In socialism, Rodríguez noted, new relations of production are constructed, which implies the production of a new way of life that is the result of a political process in which power is exercised by the people. Social changes are advanced on the basis of this new political process of people’s power. In addition, Rodríguez noted, the new social construction occurs at the level of the nation, but in a global context, with a Marxist-Leninist understanding of global contradictions.
Nidia Estévez spoke of the role of subjectivity in the thought of Engels. She notes that, for Engels, capitalism maintains power through its control over the minds of the people. Marxism-Leninism seeks to break the hold of capitalism over the people through different interpretations based not merely on the interests of the dominant class. But in putting forth its new interpretation, its goal is not merely to interpret the world, but to transform the world.
A debate with Cuban characteristics
Following the panel presentations, the floor war opened to those in attendance. Here could be observed an interesting dynamic, which I have observed in previous interchanges that I have attended. First, a list was made of the persons who wanted to speak; of which there were five. When those five finished speaking, others were invited to speak, such that five more names were added to list. No restrictions were placed on the ten persons. They could ask questions, or they could make commentaries, or both. No time limit was announced. Most comments were from five to ten minutes, and my sense was that the people knew from experience what was an acceptable amount of time. There was no verbal or non-verbal expression of disapproval of anything that was said, regardless of content or the succinctness of expression. On the other hand, non-verbal and verbal support was permitted, and it was provided to some.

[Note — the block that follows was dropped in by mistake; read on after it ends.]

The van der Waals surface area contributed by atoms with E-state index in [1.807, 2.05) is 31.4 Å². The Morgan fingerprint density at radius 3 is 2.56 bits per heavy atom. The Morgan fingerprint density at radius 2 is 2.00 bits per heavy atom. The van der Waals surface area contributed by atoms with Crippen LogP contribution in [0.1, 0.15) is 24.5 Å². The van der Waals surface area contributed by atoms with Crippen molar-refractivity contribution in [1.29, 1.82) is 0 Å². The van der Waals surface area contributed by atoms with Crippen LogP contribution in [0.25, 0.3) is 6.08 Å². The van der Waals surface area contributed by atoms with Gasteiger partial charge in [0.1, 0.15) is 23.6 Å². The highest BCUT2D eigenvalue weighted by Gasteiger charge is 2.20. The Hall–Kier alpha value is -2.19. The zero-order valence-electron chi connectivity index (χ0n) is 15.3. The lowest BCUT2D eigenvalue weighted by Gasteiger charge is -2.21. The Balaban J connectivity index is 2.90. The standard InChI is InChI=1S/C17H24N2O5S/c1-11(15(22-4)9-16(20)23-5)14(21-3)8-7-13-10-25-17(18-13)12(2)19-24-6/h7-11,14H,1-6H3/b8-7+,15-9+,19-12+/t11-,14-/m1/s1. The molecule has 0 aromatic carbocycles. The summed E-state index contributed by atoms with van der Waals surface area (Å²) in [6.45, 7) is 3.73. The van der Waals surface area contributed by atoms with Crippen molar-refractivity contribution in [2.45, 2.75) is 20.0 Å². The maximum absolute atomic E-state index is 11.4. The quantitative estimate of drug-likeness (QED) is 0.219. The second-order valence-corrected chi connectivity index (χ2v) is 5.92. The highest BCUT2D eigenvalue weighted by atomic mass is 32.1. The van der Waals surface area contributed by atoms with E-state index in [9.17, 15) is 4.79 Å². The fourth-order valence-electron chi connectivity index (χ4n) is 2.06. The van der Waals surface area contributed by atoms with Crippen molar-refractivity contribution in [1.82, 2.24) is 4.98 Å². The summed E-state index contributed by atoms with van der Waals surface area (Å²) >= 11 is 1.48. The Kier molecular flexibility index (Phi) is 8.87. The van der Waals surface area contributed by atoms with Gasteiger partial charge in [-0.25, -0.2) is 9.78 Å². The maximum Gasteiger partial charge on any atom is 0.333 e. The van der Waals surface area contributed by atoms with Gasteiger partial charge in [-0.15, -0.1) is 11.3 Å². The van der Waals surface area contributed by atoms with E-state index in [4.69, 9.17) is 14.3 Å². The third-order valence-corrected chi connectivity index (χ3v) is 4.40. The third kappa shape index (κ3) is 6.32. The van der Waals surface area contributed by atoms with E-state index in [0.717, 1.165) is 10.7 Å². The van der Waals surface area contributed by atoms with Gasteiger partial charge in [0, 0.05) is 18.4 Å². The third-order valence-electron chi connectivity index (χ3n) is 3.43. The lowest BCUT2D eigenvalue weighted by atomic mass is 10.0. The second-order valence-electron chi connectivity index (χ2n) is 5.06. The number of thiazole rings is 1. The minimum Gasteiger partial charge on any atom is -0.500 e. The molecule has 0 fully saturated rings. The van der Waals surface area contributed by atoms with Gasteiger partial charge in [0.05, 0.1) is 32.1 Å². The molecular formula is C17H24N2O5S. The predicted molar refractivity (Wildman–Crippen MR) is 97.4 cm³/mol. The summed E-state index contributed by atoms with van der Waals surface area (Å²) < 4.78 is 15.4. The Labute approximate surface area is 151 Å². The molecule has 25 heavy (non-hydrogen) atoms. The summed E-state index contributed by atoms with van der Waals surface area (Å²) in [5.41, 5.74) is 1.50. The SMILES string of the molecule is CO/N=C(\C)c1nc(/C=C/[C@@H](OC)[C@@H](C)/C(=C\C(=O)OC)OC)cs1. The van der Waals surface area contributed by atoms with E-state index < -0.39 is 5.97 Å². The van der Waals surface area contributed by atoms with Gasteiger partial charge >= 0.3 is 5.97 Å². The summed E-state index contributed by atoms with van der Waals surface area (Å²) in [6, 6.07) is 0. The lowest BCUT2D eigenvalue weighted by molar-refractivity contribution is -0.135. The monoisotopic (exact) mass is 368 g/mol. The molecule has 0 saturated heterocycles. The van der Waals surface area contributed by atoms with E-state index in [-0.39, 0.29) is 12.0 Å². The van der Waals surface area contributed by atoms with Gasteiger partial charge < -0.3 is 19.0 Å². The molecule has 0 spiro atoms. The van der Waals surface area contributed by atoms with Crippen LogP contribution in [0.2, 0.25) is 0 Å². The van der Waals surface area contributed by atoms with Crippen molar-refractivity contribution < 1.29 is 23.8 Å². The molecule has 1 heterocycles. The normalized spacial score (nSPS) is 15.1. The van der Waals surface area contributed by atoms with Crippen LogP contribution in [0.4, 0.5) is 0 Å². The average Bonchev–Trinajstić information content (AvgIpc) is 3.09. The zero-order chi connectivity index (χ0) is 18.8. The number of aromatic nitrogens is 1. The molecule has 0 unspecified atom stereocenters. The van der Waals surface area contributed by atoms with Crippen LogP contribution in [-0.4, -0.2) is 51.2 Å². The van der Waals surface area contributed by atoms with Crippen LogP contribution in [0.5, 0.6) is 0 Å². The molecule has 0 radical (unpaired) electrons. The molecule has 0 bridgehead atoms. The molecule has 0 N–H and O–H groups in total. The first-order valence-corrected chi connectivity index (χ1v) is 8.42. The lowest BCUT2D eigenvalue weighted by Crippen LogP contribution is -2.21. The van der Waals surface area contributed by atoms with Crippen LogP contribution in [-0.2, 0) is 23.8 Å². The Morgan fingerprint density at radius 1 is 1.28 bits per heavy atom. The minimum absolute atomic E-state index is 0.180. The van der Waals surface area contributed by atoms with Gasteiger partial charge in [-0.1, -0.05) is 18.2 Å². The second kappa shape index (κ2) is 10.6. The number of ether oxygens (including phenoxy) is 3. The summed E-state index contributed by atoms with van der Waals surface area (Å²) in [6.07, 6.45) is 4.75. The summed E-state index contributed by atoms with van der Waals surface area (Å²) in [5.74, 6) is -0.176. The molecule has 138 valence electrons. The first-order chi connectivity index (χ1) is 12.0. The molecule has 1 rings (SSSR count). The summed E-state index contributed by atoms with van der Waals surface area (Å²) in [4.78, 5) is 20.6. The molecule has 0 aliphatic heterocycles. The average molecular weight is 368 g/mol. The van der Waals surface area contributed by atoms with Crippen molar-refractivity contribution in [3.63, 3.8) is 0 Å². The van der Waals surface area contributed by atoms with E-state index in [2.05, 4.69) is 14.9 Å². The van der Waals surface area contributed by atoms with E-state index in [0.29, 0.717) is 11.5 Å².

The debate was a concrete illustration of the Cuban belief that the path to truth is attained by respecting and listening to one another. And it is a never ending process. There was no need to cut off any voices seen as erroneous, inasmuch as these issues were not going to be resolved today. Persistent cordiality, friendship, and patience are key components.